John Smallberries Long timer

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    After reading the Wisdom information and lots of other posts, I'm taking the plunge and doing the brake bleed/flush myself on my '05 1200GS. I ordered the funnel/reservoir, the speed bleeders, the hose, the collection bag, the DVD:clap..., the works.

    The posted instructions and photos are so well done, I feel confident I can take this on. If I do this every year, I'd hate to have to chuck out $190 a pop.

    Next: getting ready for the valve adjustment an 12k service! Thanks to those who have posted instructions.

    Craig
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  10. drdata

    drdata R1200GS

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    Agree, and I too plan my own bleed, that is if no more abs faults on my test ride after having topped up. To date its seems a flush does not fix anything, just prevents. Hate to do the work if I yank the servo out anyway.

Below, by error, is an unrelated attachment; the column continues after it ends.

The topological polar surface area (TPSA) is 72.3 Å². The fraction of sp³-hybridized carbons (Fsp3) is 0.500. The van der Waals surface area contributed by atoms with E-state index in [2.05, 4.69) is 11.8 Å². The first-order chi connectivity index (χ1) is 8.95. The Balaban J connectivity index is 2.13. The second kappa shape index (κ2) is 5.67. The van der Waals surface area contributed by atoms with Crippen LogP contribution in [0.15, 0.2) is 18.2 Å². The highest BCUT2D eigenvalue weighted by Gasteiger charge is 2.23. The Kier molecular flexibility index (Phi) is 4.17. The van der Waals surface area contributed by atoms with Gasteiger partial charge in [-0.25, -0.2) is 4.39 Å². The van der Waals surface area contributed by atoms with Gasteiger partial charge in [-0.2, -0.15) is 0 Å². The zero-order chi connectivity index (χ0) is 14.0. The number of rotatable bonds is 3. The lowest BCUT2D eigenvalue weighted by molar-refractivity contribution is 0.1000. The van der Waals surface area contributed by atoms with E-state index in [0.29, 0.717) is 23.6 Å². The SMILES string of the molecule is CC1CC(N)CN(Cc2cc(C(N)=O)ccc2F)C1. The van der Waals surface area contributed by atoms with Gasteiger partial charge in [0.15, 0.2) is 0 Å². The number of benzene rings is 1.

One thing I am not clear on it the wheel vs control circuit. I thought there were two separate bleed points, but from the how article it looks like you have extra fluid above the servo, open a wheel bleeder, and then hit the brakes to pump fluid through. That seems to be the wheel circuit.

    Edit: I see teh control stuff is further down. The main section title of both wheel and control threw me.

    My question now is what is the deal with the simplified control bleed?
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  11. John Smallberries

    John Smallberries Long timer

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    As I read the Wisdom article, you actually have to do nine separate bleed operations:
    (2) - front brake calipers - both sides
    (1) - rear caliper